From Jesus to the Internet examines Christianity as a mediated phenomenon, paying particular attention to how various forms of media have influenced and developed the Christian tradition over the centuries. It is the first systematic survey of this topic and the author provides those studying or interested in the intersection of religion and media with a lively and engaging chronological narrative. With insights into some of Christianity's most hotly debated contemporary issues, this book provides a much-needed historical basis for this interdisciplinary field.
Country of Publication:
22 May 2015
Professional and scholarly
Acknowledgements xi Introduction 1 What's this book about? 1 What do we mean by Christianity? 2 What do we mean by media? 4 Media and the historical development of Christianity 7 1 In the Beginning 10 The social and media context 11 Jesus in his media context 14 Remaking Jesus in speech and performance 22 2 Making Jesus Gentile 28 Context: the media world of the Roman Empire 28 Early Christian writing 30 Paul and letter writing 32 The end of the beginning 39 3 The Gentile Christian Communities 42 The appeal of Christianity 42 Multimedia communities 43 Christian writings 45 The reception and circulation of Christian writings 56 Resistance to writing 58 4 Men of Letters and Creation of The Church 62 The Catholic ]Orthodox brand 63 Tertullian 68 Cyprian 70 Origen - the media magnate of Alexandria 72 Writing out women 74 5 Christianity and Empire 80 Imperial patronage and imperial Christianity 80 Councils, creeds, and canons 84 Constructing time - Eusebius' Ecclesiastical History 90 The scriptures as text and artifact 93 6 The Latin Translation 99 Latin roots 99 After the fall 106 Monasteries and manuscripts 110 Written Latin and the consolidation of medieval Christendom 117 7 Christianity in the East 125 The Church of the East 125 Islam 130 Writing the voice 132 Regulating the eyes 134 8 Senses of the Middle Ages 141 The medieval context 142 Making time 143 Seeing space 145 Rituals and hearing 150 Nice touch: relics, saints, and pilgrimage 154 9 The New Millennium 162 Marketing the Crusades 163 Scholasticism and universities 168 Cathedrals 173 Catholic reform 175 The Inquisition 180 10 Reformation 187 Printing and its precursors 187 Martin Luther 191 John Calvin 195 Reworking the Bible 198 The changing sensory landscape 200 Catholic responses 207 Ignatius of Loyola 209 11 The Modern World 214 The legacy of the Reformation 214 Catholic mission 216 The impact of print 219 Evangelical Revivalism 223 Protestant mission 232 12 Electrifying Sight and Sound 237 The technologies of the audiovisual 237 Christianity and the twentieth ]century media world 240 Mainline mediation 242 The Evangelical Coalition 246 Fundamentalism and Pentecostalism 254 13 The Digital Era 261 The empire of digital capitalism 261 Digital practice 264 Global Pentecostalism 270 Media and Christian sexual abuse 276 Tradition and change 279 Conclusion 285 References 293 Index 311
Peter Horsfield is Professor of Communication at RMIT University, Australia. From 1987-1996, he was Dean of the Uniting Church Theological Hall and Lecturer in Applied Theology in the United Faculty of Theology in Melbourne, Australia. His early study, Religious Television: The American Experience (2004) was influential in assessing the impact of the emerging phenomenon of televangelism in the U.S. From 1997-2005 he was a member of the International Study Commission on Media Religion and Culture. He has researched and published extensively in the area of the interaction of media and religion, with a particular focus on Christianity. He is the co-editor of several books, including Emerging Research in Media, Religion and Culture (2005) and Belief in Media: Cultural Perspectives on Media and Christianity (2004).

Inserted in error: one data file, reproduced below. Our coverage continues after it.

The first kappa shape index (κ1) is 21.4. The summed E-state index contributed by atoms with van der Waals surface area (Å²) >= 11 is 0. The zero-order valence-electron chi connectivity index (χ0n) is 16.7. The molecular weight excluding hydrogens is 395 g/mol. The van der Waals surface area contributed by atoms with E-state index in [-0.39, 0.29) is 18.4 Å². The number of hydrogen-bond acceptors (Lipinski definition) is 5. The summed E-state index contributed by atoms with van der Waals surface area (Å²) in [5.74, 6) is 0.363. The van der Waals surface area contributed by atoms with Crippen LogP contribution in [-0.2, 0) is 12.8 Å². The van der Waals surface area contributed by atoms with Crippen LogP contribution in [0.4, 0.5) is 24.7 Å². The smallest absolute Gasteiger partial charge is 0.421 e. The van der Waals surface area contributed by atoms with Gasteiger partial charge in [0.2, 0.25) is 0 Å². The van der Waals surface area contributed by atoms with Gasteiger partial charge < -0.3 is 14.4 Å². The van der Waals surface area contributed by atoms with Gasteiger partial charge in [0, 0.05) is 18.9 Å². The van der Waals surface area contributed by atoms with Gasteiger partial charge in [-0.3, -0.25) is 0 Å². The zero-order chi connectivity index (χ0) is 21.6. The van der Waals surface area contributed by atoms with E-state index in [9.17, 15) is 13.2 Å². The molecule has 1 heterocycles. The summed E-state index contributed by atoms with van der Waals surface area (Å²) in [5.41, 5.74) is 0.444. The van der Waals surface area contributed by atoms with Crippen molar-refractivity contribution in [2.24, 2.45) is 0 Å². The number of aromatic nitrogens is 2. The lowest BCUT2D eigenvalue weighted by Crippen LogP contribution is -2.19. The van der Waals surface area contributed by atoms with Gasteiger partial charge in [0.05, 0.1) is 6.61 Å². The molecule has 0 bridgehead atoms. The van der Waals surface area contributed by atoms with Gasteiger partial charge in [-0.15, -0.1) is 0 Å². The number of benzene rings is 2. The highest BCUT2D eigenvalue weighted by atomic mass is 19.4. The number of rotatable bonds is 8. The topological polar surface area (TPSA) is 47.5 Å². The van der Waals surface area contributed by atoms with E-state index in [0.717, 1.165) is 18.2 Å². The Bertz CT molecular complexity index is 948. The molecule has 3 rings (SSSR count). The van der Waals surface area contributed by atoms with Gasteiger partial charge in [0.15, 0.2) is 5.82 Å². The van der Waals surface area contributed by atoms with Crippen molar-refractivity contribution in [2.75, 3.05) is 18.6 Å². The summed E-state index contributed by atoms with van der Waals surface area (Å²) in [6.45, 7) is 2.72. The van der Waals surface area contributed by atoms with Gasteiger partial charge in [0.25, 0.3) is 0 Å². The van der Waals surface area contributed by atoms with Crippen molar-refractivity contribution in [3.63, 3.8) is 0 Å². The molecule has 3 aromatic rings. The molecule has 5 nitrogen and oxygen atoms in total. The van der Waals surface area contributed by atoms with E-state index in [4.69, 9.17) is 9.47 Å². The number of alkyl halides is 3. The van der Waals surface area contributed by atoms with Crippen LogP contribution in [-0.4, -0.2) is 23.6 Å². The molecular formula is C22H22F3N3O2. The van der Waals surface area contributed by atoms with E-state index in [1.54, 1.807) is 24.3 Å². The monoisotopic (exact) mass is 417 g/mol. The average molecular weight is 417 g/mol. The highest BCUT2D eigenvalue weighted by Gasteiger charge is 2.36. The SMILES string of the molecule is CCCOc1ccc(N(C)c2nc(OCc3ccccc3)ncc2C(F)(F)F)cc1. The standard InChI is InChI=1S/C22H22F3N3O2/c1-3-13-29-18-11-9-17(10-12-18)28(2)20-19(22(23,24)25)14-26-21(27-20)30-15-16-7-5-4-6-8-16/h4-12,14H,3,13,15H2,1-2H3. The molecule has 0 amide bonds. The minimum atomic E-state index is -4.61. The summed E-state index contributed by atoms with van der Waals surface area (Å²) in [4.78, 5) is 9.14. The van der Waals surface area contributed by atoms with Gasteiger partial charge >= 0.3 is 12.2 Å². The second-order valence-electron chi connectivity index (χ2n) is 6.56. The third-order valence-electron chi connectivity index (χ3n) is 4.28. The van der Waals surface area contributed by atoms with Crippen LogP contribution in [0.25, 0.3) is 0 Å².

Reviews for From Jesus to the Internet: A History of Christianity and Media
This is a book I've wanted to read for a long time, and I find it both enlightening and thought provoking in a positive sense. The book represents a way of writing the history of Christianity in a rather novel multi-perspective and contextualized manner. Technology, politics, economics, demographics, and scientific discoveries all play a role in how religion is transformed - but at the center of this transformation, according to Horsfield, is media. (Journal of Religion, Media and Digital Culture, 1 November 2015) Tracing the implications of the adoption of new media technologies into Christian modes of communication among believers and with the divine over a period of 2000 years, Peter Horsfield draws a fascinating and fresh picture of contestations, breaks and reformations in the dynamic history of Christianity. This well-written, imaginative book does not only throw recent work on modern mass media and Christianity into historical relief, it also makes a convincing case for the fruitfulness of a media perspective to capture salient transition points that rearticulate the Christian tradition and reset its role and place in society. Birgit Meyer, Utrecht University This ambitious, resourceful, and clearly written book makes the major contribution of showing how fundamentally integrated religion and media always have been throughout the history of Christianity. The power of mediaÂ from writing to print, from imagery, music and architecture to radio, film, and televisionÂ has been to make accessible what Christians experience in their faith. Horsfield properly locates the study of media at the heart of the study of the religion. David Morgan, Duke University